Shortly after 1 AM, ten of us roped up into three teams, put on our turn signals, and fell into a long line of rope teams heading for the summit on a beautiful night for climbing. We had brought wands, but they were only needed to mark the route to the bathroom area – the foot path was wide and deep, similar to a well packed snowshoe path. The clever did not disappoint any of us and we continued on to the summit crater, all teams arriving by about 8 AM. We dropped our packs for the long walk across the flat crater to sign the register and stand on the true summit. Because it was no longer dark, and you look down a few steep drop offs, the descent was a little more dicey at times than the ascent. However, due to the bright sunlight, the snow surface had become soft and mushy and an uncontrollable fall very unlikely. The nose of the clever was about the only hazardous place and that had been protected by a fixed rope which had been place by RMI.
We had a fantastic dinner which included carrot cake for dessert and a full night’s sleep before heading down to Paradise the next day. Morale was high and everyone seemed to handle the long haul out with great spirits. Because of the staged ascent and moderate pace, no one complained of altitude sickness at any time during the climb. Two team members decided not to climb to the summit; one had a bad cold or the flu, the other just felt a little intimidated by the terrain on the upper part of the mountain.
After hiking out, we drove down to Ashford and stayed one night at Mounthaven Cabins. This is the perfect place for a large climbing group to go to chill out, clean and dry clothing and gear. It’s clean, spacious & rustic, but not fancy enough to worry about drying tents and mountaineering boots on the front porches. They have a laundry room on site, and cabins of various sizes. This trip, we had a large cabin with 7 beds, and a smaller one with 3. The large cabin had a huge living area. Somehow, most of the team members had the energy to play volley ball that evening while, some of us soaked in the hot tube and then sat in front of a camp fire. Matt Shannon shunned the comfort of a mattress and box spring to sleep where he had spent the previous six weeks of nights; outside on the ground.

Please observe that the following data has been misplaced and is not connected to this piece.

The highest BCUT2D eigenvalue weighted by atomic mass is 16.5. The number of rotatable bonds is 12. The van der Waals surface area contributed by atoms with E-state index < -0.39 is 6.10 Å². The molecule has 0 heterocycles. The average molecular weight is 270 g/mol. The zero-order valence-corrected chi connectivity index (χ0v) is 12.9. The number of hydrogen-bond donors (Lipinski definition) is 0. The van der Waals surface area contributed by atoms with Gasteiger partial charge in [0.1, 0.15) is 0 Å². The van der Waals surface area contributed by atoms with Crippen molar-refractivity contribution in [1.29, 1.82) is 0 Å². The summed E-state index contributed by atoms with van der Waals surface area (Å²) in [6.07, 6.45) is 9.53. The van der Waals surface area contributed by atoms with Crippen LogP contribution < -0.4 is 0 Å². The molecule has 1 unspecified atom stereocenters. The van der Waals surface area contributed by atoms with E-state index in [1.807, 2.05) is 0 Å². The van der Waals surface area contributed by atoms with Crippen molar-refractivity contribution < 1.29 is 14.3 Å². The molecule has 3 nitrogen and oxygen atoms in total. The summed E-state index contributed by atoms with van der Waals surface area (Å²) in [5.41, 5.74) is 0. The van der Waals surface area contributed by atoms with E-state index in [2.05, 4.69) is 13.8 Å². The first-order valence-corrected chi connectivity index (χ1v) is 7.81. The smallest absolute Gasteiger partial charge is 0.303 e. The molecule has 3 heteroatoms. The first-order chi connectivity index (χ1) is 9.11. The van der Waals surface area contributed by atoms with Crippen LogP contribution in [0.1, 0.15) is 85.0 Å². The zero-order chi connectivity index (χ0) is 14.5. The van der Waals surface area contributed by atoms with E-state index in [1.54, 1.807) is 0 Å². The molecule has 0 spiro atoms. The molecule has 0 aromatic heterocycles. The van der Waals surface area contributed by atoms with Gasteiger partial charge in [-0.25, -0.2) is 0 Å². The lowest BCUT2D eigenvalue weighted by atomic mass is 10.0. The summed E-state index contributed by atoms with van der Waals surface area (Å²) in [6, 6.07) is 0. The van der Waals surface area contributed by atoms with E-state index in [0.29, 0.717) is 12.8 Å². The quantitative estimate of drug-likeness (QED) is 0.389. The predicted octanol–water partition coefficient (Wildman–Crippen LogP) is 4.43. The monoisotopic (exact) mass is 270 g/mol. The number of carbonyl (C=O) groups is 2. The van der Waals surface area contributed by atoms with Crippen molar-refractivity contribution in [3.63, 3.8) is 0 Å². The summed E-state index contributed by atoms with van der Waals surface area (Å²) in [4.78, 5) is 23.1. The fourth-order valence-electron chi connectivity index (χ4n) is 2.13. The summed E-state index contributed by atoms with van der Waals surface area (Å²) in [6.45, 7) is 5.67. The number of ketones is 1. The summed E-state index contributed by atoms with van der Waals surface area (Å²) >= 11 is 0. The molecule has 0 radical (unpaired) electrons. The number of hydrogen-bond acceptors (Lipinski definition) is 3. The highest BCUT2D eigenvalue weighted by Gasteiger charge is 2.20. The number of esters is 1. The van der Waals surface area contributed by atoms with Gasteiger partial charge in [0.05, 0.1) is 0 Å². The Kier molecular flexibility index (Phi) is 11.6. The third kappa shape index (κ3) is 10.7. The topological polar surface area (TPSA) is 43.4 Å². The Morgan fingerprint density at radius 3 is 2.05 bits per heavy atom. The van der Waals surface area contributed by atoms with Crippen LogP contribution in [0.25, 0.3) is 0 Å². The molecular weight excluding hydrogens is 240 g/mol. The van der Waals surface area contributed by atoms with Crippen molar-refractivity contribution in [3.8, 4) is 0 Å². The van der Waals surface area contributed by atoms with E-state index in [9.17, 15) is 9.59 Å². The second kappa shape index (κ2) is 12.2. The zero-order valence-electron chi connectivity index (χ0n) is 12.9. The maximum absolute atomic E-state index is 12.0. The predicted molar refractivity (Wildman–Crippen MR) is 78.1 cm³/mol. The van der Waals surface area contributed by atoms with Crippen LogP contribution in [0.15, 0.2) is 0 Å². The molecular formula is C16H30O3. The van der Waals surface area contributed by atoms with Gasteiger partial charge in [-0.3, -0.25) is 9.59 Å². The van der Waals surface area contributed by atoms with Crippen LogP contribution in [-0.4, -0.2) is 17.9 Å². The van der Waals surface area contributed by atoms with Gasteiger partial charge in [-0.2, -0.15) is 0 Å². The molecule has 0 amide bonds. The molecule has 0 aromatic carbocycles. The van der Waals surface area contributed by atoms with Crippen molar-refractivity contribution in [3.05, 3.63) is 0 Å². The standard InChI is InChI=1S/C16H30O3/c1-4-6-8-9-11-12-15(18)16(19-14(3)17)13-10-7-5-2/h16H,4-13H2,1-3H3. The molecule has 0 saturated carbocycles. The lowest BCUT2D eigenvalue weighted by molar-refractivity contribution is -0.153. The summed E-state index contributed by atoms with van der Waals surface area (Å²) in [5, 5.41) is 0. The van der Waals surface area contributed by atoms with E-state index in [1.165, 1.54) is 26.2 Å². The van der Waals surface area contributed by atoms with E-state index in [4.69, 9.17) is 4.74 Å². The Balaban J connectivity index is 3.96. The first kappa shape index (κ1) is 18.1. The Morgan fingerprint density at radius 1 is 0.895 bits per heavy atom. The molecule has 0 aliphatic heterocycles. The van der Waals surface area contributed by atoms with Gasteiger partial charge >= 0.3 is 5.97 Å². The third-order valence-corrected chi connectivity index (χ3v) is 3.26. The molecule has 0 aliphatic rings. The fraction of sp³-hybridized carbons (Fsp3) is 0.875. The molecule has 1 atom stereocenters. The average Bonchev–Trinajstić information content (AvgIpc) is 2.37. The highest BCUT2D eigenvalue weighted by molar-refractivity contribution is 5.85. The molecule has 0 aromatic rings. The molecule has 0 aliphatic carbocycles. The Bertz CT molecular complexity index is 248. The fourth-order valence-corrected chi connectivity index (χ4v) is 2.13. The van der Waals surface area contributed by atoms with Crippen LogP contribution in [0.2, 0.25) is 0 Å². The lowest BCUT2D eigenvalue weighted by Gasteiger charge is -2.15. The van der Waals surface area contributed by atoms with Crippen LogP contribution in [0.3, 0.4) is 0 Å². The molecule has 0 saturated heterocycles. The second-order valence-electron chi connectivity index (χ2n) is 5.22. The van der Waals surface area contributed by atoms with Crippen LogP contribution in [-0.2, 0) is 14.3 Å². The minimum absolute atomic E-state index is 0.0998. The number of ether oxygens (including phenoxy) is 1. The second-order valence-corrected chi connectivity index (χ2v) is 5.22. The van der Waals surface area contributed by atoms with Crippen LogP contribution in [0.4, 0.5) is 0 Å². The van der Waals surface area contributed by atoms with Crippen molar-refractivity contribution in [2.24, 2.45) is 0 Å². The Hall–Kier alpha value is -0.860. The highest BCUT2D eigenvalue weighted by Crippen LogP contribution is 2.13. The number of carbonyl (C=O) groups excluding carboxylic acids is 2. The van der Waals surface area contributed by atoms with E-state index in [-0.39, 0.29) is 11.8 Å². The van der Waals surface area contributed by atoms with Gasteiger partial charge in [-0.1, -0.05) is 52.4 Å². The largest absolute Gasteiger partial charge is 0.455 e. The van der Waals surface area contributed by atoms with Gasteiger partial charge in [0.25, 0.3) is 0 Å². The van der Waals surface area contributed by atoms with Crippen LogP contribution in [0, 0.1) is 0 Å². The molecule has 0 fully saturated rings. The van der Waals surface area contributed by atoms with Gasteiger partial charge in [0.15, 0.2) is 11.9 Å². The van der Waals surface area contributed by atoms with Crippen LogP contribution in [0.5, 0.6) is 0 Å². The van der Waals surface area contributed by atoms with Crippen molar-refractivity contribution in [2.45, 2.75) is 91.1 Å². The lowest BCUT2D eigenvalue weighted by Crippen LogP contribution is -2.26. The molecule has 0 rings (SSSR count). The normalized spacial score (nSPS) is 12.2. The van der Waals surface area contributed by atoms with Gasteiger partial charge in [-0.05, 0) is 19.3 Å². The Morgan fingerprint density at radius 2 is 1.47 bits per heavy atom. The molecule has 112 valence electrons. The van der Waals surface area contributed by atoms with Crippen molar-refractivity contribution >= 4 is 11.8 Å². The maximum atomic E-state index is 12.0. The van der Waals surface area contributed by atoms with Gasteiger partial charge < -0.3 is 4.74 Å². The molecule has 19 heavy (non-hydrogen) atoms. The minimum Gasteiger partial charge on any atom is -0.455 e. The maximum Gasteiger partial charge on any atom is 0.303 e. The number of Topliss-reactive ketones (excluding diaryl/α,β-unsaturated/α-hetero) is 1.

The next day we drove to Seattle, toured downtown, and spent one night in a hotel before flying home to NH.
This climb was memorable for a number of reasons. The age of team members ranged between 24 and 58, all decades well represented. People got a long very well, cooperated and supported one another, and generally worked as a team. Most of the team got to the summit (10 of 12) but everyone seemed to enjoy the trip and get what they wanted out of the adventure. The 2 who chose to stay back, got up in the middle of the night to prepare hot water for everyone else, and had soup ready when we returned! Again, the most important lesson learned was to spend extra days on the mountain to get acclimated. Camping skills are extremely important; if you stay nourished, hydrated and sheltered you will stay healthy and be able to climb well.